Wandering in Woodacre – 12 October 2020

This Date in Art History: Died 12 October 1858 – Hiroshige Utagawa, a Japanese woodblock print artist: Part I of II.

Below – “Kanbara”; “Rain Shower at Shono”; “The Plum Garden in Kameido”; “Evening View of Tsukuda with Lady on a Balcony”; “Fishing boats on a lake”; “Sokokura.”


This Date in Literary History: Born 12 October 1908 – Paul Engle, an American poet, novelist, playwright, and critic: Part I of II.

“Twenty Below”
by Paul Engle

Twenty below, I said, and closed the door,
A drop of five degrees and going down.
It makes a tautened drum-hide of the floor,
Brittle as leaves each building in the town.
I wonder what would happen to us here
If that hard wind of winter never stopped,
No man again could watch the night grow clear,
The blue thermometer forever dropped.

I hope, you answered, for so cruel a storm
To freeze remoteness from our lives too cold.
Then we could learn, huddled all close, how warm
The hearts of men who live alone too much,
And once, before our death, admit the old
Need of a human nearness, need of touch.

Below – Kateryna feher Yosypivna: “Is Winter in mountains”

This Date in Art History: Died 12 October 1858 – Hiroshige Utagawa, a Japanese woodblock print artist: Part II of II.

Below – “Evening on the Sumida River”; “Sudden Shower Over Shin-Ohashi Bridge and Atake”; “Moon Bridge in Meguro”; “Horikiri Iris Garden”; “A shrine among trees on a moor”; “Full moon over a mountain landscape.”


This Date in Literary History: Born 12 October 1908 – Paul Engle, an American poet, novelist, playwright, and critic: Part II of II.

“Return in Autumn”
by Paul Engle

The land unchanged, the cattle track,
Narrow for two split hooves to meet,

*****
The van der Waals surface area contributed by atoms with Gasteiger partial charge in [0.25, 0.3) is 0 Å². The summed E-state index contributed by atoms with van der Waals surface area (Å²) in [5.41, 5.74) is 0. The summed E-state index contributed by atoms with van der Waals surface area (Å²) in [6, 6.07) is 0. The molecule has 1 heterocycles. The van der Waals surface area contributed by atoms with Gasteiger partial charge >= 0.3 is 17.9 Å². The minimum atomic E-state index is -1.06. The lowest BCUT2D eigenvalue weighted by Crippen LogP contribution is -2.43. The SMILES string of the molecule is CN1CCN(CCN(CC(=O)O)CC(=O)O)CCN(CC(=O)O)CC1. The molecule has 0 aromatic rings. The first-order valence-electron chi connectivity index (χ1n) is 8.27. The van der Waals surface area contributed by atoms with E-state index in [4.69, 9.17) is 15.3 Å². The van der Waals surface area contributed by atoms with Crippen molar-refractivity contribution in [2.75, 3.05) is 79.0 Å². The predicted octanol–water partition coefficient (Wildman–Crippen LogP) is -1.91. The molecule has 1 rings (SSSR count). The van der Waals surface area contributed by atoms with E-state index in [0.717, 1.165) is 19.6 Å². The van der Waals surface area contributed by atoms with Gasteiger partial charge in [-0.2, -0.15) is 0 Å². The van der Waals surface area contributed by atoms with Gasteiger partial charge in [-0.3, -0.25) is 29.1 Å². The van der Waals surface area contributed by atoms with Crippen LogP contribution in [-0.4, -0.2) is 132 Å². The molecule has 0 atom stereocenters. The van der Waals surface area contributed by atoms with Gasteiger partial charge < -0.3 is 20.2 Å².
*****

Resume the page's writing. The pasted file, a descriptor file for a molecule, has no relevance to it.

Winds to walnut grove and back
As when I walked it with bare feet,

Horses with no different eye—
Brown water flowing over stone—
Watch white-maned north wind running by,
Or corn from fields that they had sown.

New mood in older things must be
An inner change, mind’s bone grown longer,
Nerves less blind, more quick to see,
Blood’s cry for air turned stronger.

A man’s age like returning rain
Mingles with flesh it knew when younger,
Raising for him that bitter grain,
Remembered things, which ease no hunger.

Through that rain beating on my face
I see the huddled shape of days
That wandered with me in this place,
But lost their old and friendly ways.

Can I hills, horses understand,
And not past self? Yet here, I know
That one tense mind, one troubled hand,
Make present self forever go,

As frozen pond, the end of food,
Drives the southward duck to flying.
Though I return in autumn wood
I can find nothing but its crying.

Below – Orest-Vasyl Kuziv: “Autumn”


Contemporary Russian Art – Marina Podgaevskaya: Part I of II.

Below – “Nude #5”; “Morning bouquet”; “Aurora No. 2”; “Head of Venus”; “Forest Nymph”; “Butterfly No. 6.”


A Poem for Today

“Nest”
by Jeffrey Harrison

It wasn’t until we got the Christmas tree
into the house and up on the stand
that our daughter discovered a small bird’s nest
tucked among its needled branches.

Amazing, that the nest had made it
all the way from Nova Scotia on a truck
mashed together with hundreds of other trees
without being dislodged or crushed.

And now it made the tree feel wilder,
a balsam fir growing in our living room,
as though at any moment a bird might flutter
through the house and return to the nest.

And yet, because we’d brought the tree indoors,
we’d turned the nest into the first ornament.
So we wound the tree with strings of lights,
draped it with strands of red beads,

and added the other ornaments, then dropped
two small brass bells into the nest, like eggs
containing music, and hung a painted goldfinch
from the branch above, as if to keep them warm.


Contemporary Russian Art – Marina Podgaevskaya: Part II of II.

Below – “Blue dream”; “Florence”; “Butterfly No. 3”; “The birth of Venus”; “Butterfly No. 8”; “Orchids.”

A Poem for Today

“Family Vacation”
by Judith Slater

Four weeks in, quarreling and far
from home, we came to the loneliest place.
A western railroad town. Remember?
I left you at the campsite with greasy pans
and told our children not to follow me.
The dying light had made me desperate.
I broke into a hobbled run, across tracks,
past warehouses with sun-blanked windows
to where a playground shone in a wooded clearing.
Then I was swinging, out over treetops.
I saw myself never going back, yet
whatever breathed in the mute woods
was not another life. The sun sank.
I let the swing die, my toes scuffed earth,
and I was rocked into remembrance
of the girl who had dreamed the life I had.
Through night, dark at the root, I returned to it.

Below – Liz Bretz: “Gone” (photograph)

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